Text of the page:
"Are the themes skillfully woven throughout this tale of warfare between the Japanese Yakuza and the Italian/American Mafia, which is helped along by a crooked FBI agent. The plot is fairly straightforward, and what would normally be a `surprise' element, the identity of the undercover FBI man, is given to us right up front, in the Amazon review above, and on the back of the DVD case, so it's no surprise when you see him reporting to his liaison in a commercial freezer. What sets this film apart from the usual "mob" or "chop-socky" fare, is the focus of the film; how an agent can go so deeply undercover that he loses his way, and identifies completely with his "targets." This has been handled before; undoubtedly the best film of its kind has got to be Al Pacino's "Donnie Brasco," co-staring Johnny Depp. But "Brasco" had the advantage of two stellar stars at the top of their form, and a story, no matter how incredible it seemed at times, that was based on real events.The main strength of "American Yakuza," and in my humble opinion the reason the film will either work for you or won't, are the performances of, and the developing relationship between, the two main characters, played by Viggo Mortensen, and Ryo Ishibashi.Mortensen plays FBI Agent David Brandt, playing ex-con and hardened criminal, Nick Davis, while Ishibashi plays senior Yakuza lieutenant "Chui" Sawamoto. Brandt's working in a warehouse, driving a forklift truck, but his real job, as unlikely as it may see - what with him being a blond Caucasian an' all, the FBI must have been all out of Japanese agents that week! - is to somehow infiltrate the Tendo crime family, who use the warehouse as a front for their nefarious activities. A perfect opportunity presents itself when Brandt practically stumbles into an attempted "hit" on the head of the family itself, Isshin Tendo. In helping foil the hit he directly saves the life of Sawamoto, Tendo's right-hand-man, and nurses him back to health in a rat-hole motel room. Once he's sure Sawamoto is going to live, he makes a call which brings the surviving Yakuza running, guns drawn and trigger fingers twitching, to reclaim their compatriot. Brandt wisely watches the action from a diner opposite the building, a move that undoubtedly stops him ending up as co-lateral damage!Sawamoto now owes Brandt/Davis his life, and slowly brings him into the Yakuza organization, putting him into increasingly responsible and stressful situations, testing his newfound friend. But all is not wine and roses in the Yakuza family; some of Sawamoto's underlings are not at all happy with their boss bringing the American "gaijan" into the fold. He has to prove himself, and this he does, slowly but surely, `til he is at last accepted as a full member of the Tendo family.As Brandt becomes more and more accepted by the Yakuza, and increasingly drawn into their ethos of honor and duty, he finds himself more and more at odds with the actions and plans of his bosses in the FBI. They make a strategic alliance with the Mob; in as much as they won't interfere to stop the Mob taking out the Yakuza... where will Brandt's loyalties lie? This is the central question of the film. As I said before, the relationship between Brandt and Sawamoto is what makes or breaks this film; Mortensen and Ishibashi give the parts their all. The basic set-up is interesting, a kind of Mexican Standoff, the FBI, the Mob, and the Yakuza. And the way each group is portrayed brings a smile to the lips; the FBI is, in turns, stupid and duplicitous, the Mob are loud, back-slapping, cigar-chomping, foulmouthed scum - no doubt from "New Joisey!" - and the Yakuza? The Yakuza are cool! They wear really sharp black suits and white shirts, they're well groomed, they have a genuine code of honor and duty they live and die by, they are unfailingly polite to each other, and when Sawamoto verbally lashes out at subordinates who fail him, you just know its gotta hurt!The film is well constructed, with more than a nod towards John Woo in the action scenes; double fisted gunplay and slow-mo shots of spent cartridges dropping to the floor. There's a romantic sub-plot that works well in the context of the story, and one particular scene where the camera swoops through a set of double doors into a white-draped room for a Yakuza ceremony that is really quite beautifully done. The final scene, after the obligatory climactic gun battle, is unexpectedly moving. There is much to enjoy in this perfect little jewel of a B Movie that aspires to be so much more, and I recommend it highly.PLEASE NOTE: There is nothing in the "Technical Information" section of the Amazon review, or on the DVD case itself, about the Aspect Ratio of this film. It is presented in Full Screen, 1.33:1, although it doesn't appear to have been Panned `n' Scanned."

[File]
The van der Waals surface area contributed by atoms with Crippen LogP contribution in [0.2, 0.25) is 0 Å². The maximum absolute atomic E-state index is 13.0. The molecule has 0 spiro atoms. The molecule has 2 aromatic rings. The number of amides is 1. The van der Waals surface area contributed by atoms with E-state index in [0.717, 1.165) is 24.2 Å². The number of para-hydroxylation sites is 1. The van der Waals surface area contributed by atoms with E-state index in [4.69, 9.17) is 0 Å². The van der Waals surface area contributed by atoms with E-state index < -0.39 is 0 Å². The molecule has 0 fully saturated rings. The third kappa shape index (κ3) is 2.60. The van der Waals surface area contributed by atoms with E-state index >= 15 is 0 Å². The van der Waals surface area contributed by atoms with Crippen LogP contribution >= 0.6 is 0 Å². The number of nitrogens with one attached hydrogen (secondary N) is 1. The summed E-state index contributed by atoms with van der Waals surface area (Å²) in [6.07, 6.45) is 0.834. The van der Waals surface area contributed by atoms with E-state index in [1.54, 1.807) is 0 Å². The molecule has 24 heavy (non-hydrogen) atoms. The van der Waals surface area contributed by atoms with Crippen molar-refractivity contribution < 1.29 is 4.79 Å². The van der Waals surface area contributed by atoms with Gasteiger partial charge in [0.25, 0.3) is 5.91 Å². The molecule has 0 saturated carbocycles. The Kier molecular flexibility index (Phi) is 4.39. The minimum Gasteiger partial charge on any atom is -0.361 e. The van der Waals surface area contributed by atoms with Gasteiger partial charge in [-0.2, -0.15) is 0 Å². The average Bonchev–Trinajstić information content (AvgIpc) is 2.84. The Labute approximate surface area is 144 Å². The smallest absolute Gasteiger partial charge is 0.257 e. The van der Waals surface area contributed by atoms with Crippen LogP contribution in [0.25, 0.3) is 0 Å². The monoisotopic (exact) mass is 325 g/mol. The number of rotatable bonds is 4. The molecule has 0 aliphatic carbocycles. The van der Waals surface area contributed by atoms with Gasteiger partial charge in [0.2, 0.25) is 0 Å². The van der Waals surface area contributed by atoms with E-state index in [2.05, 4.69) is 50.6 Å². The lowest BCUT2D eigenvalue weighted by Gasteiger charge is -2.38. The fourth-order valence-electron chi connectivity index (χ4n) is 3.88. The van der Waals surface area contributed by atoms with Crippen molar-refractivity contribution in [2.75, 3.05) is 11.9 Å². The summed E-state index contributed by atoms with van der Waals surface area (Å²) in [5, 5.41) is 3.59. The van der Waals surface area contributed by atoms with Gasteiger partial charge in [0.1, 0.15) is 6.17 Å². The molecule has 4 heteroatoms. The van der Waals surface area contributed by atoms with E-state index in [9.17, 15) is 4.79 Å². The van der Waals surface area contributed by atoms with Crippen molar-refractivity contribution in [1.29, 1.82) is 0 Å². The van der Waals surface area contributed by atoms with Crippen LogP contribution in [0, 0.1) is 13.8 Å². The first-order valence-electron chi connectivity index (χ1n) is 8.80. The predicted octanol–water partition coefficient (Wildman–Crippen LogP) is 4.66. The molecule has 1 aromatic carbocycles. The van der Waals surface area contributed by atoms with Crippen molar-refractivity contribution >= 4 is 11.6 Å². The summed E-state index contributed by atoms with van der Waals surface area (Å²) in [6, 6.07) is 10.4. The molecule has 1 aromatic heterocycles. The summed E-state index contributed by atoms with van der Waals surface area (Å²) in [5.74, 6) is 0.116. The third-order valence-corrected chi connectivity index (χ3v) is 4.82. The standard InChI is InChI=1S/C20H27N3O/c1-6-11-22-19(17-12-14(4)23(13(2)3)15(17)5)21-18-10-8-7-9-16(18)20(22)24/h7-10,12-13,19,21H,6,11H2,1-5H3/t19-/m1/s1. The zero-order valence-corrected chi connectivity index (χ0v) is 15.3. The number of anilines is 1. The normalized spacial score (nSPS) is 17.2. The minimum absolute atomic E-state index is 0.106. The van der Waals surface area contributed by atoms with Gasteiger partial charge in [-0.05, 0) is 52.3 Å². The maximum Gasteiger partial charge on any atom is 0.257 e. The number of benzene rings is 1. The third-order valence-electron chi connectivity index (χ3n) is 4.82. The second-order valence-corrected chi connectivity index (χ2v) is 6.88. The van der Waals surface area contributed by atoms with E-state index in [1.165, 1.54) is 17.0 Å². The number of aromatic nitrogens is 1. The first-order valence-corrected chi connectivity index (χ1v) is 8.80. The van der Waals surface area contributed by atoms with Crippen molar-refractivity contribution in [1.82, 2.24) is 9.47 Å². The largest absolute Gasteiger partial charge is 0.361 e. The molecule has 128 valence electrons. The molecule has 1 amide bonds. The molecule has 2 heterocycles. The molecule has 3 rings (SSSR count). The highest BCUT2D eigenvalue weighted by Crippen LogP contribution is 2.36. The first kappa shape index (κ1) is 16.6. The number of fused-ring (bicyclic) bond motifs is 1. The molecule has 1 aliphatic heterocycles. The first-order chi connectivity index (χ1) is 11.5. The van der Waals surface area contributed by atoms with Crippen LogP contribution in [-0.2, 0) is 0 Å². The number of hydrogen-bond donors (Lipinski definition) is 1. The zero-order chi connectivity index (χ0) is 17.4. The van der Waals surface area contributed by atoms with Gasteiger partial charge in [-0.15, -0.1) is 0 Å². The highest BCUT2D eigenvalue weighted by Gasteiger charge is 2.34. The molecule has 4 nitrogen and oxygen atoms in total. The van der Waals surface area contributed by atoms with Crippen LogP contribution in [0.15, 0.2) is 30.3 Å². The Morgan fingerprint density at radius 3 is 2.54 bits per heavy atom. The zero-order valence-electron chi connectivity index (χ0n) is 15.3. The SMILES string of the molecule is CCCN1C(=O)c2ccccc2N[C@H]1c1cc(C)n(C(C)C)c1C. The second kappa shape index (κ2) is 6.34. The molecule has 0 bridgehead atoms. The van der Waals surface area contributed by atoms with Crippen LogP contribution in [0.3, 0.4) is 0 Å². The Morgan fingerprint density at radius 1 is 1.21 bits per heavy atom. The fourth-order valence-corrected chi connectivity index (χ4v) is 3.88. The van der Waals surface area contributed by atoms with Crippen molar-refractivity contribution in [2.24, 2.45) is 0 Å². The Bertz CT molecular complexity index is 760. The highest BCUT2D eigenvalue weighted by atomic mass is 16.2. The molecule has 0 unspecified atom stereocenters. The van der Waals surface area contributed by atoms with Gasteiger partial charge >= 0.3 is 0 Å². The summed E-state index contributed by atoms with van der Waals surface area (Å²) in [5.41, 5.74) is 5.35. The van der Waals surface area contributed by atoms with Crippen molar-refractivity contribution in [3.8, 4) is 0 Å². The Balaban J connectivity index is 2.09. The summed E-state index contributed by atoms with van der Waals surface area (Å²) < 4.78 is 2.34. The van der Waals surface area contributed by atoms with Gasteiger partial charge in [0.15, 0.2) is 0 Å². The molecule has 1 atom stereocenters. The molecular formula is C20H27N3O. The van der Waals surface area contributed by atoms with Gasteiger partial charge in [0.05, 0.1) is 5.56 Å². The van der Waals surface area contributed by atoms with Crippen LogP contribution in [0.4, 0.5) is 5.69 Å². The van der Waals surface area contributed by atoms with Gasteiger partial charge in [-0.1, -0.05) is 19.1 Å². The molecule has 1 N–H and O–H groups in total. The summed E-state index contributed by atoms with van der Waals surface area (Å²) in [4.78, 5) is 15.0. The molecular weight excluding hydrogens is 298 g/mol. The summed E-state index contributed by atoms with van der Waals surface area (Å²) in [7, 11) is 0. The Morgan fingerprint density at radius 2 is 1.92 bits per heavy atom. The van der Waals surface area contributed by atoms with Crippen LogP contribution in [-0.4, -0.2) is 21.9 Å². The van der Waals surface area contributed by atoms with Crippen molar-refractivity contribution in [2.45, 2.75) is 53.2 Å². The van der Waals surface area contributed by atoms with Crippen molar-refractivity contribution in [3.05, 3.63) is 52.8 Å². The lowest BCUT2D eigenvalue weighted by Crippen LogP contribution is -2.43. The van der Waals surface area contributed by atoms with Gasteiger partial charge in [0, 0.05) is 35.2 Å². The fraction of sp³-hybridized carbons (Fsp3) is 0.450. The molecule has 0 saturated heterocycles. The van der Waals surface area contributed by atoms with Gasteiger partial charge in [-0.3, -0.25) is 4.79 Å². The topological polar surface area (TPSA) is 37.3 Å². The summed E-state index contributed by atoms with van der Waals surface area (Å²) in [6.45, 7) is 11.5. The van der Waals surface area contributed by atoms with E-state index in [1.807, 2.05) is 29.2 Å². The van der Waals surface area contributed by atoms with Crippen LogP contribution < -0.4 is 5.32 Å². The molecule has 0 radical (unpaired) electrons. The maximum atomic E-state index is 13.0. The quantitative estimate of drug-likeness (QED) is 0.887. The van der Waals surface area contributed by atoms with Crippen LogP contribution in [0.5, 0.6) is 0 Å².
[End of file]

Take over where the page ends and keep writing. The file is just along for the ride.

Class, Quality and Style.
hachimenreirou | 02/27/2000
(5 out of 5 stars)
"This film is only for those who can appreciate "real" cinema. It respects Japanese tradition, and utililizes the martial art's "Codes of Honor". The story itself is well written, with plot twists, suprises and a gratifying conclusion. The director's guidance and the cinematographer's visionary skills are to be praised as well. However, the true mastery in this piece is in the acting. Viggo Mortensen and his counterpart Ryo Ishibashi deserve the highest marks. Their realistic, on-screen duo performance makes Gibson and Glover in Lethal Weapon and Tucker and Chan in Rush Hour, pale in comparison. Overall, I highly recommend American Yakuza as a solid piece of work, for all discerning film-goers."
Great action, but more...
hachimenreirou | 11/24/2001
(5 out of 5 stars)
"Honor and loyalty are the stories here, beyond the action of the Mafia-Yakuza warfare theme. The "war" keeps you on the edge of your seat, but the emotional conflict made it more than just another action movie. Viggo Mortensen and Ryo Ishibashi are excellent together onscreen. One of my favorite movies."